But if you have to move somewhere I’d say somewhere on the west coast maybe? You’ll have to deal with Scientologists a bit, but the weather there is better than anywhere else in Florida, the beaches are much, much nicer than the east coast (sorry Cocoa) and it gets about as many hurricanes too.

To avoid those you could go to Central Florida, but outside of Orlando, there isn’t too terribly much. Mount Dora is nice and right on a lake, super small and quaint as well.

Might I suggest Charlotte as a place to live? They have about 2 weeks of snow and ice in February, but other than that it’s a great place to live.

“Livable” and “Florida” just don’t go together. If you can afford SF, you can afford Laguna Niguel.

Two Words… Costa Rica. No joke. Lots of expats, great weather, two oceans, and reasonable costs. You know it’s time to get out. What are you waiting for?

Except, don’t take a dive into that tempting-looking lake on a hot steamy day. They’re full of snakes, at least that’s what I was told when I lived in Fla. very briefly.

I love the Keys but they are very expensive. West Palm is my favorite in South Florida. The SW Gulf Side, Naples is great but dull, nice if you have family. It can get very humid there.

The frost line is from West Palm to Fort Meyers. Draw a line between those two cities and anything below that doesn’t usually have frost, though it can happen. The Keys are the only place that do not see freezing.

Hurricanes shouldn’t be much of a concern. Properly built housing will stand and you get enough warning to get out, well usually. If I were to retire I’d chose either Key West, Marathon (in the Keys) or suburbs of West Palm Beach.

Florida has Mount Trashmore a 225 foot landfill.

Florida is a horrible place that I wouldn’t wish on anyone. The only decent thing in the state is Florida State University and you’re not of college student age.

What about the San Diego area? That’s a lot closer to meeting your criteria than anywhere in Florida.

If you were willing to drop the “near water” requirement, Santa Fe, NM would fit very well.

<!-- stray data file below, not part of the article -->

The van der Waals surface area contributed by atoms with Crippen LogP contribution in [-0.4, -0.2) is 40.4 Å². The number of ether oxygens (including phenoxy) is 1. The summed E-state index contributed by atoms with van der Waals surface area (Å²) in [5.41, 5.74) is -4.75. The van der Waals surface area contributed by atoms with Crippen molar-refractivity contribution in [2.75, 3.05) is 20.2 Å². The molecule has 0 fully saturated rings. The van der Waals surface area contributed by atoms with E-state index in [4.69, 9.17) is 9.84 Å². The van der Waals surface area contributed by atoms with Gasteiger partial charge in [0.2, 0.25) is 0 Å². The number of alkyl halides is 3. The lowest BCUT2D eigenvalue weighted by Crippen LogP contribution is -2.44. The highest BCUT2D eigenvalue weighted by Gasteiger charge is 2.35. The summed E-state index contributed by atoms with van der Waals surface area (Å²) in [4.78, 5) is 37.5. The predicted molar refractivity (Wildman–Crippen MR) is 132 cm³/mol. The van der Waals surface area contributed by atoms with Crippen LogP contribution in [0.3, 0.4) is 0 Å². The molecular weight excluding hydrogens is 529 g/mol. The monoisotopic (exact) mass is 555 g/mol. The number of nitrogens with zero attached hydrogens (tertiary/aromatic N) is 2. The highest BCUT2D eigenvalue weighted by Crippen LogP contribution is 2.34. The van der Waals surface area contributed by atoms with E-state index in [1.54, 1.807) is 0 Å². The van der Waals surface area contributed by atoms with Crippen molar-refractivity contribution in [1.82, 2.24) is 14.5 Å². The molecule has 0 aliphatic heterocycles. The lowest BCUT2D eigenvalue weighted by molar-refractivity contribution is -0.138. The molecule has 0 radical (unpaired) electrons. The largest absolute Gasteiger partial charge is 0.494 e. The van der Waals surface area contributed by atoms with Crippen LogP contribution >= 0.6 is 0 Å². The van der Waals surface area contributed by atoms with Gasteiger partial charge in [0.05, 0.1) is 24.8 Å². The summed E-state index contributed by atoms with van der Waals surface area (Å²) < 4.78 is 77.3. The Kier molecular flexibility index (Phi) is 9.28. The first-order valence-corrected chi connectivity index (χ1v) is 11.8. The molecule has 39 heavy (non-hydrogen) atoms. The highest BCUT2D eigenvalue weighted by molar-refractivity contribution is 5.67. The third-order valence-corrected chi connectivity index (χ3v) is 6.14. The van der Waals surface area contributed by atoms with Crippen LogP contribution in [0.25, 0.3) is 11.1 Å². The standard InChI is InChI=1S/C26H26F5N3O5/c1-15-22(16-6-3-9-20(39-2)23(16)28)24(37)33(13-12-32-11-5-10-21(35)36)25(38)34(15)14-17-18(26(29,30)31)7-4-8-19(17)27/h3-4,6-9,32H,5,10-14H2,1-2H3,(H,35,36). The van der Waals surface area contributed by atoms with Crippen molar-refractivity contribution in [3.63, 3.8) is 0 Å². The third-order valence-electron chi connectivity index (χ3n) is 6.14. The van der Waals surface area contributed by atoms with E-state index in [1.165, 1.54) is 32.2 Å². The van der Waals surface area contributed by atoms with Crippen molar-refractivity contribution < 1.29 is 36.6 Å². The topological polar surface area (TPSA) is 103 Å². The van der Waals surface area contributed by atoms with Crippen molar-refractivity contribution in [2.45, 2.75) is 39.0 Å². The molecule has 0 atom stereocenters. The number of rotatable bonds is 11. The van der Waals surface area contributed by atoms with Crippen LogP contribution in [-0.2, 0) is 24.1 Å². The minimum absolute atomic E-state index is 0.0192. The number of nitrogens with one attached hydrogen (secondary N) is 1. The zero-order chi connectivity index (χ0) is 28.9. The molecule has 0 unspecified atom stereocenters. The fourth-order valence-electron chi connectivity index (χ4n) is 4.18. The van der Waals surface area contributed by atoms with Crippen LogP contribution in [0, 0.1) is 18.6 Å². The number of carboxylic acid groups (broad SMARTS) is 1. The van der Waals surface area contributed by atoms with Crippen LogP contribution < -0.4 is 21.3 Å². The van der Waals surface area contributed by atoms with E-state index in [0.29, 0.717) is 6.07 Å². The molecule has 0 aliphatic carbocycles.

Florida: The heat and humidity are dreadful, there is always a threat of hurricanes, though there can be a decade without any, and, as far as rising water goes, some coastal cities already experience some streets flooding during super high tides. Mosquitoes are always ready to eat you. Palm Beach County is politically liberal, however, though much of the state is conservative. I think you’d hate Florida.

The barrier islands on the east coast bear the brunt of any tropical storms, hurricanes, or nor’easters.

You’d probably be happier staying on the west coast. Why not up or down the California coast? Or the Oregon coast? Oregon coast, there are quiet towns where you can relax and be left alone.

I grew up in Oregon, my sister still lives there. That weather is not what I’m looking for.

I don’t know, I think I’m done with California. It’s giving me a headache. Maybe I’ll look more closely into that North Carolina stuff espoused by the poster with the very long name.

Barring hurricanes, Key West may be your best bet. Laid back tourist town, cooler because of the ocean breeze. They did get hit badly with a hurricane last year, but there’s really no place in Florida that’s 100% safe.

As far as gators go, treat them like all wildlife. Leave them alone and they will leave you alone. We’ve kayaked past alligators with no issue.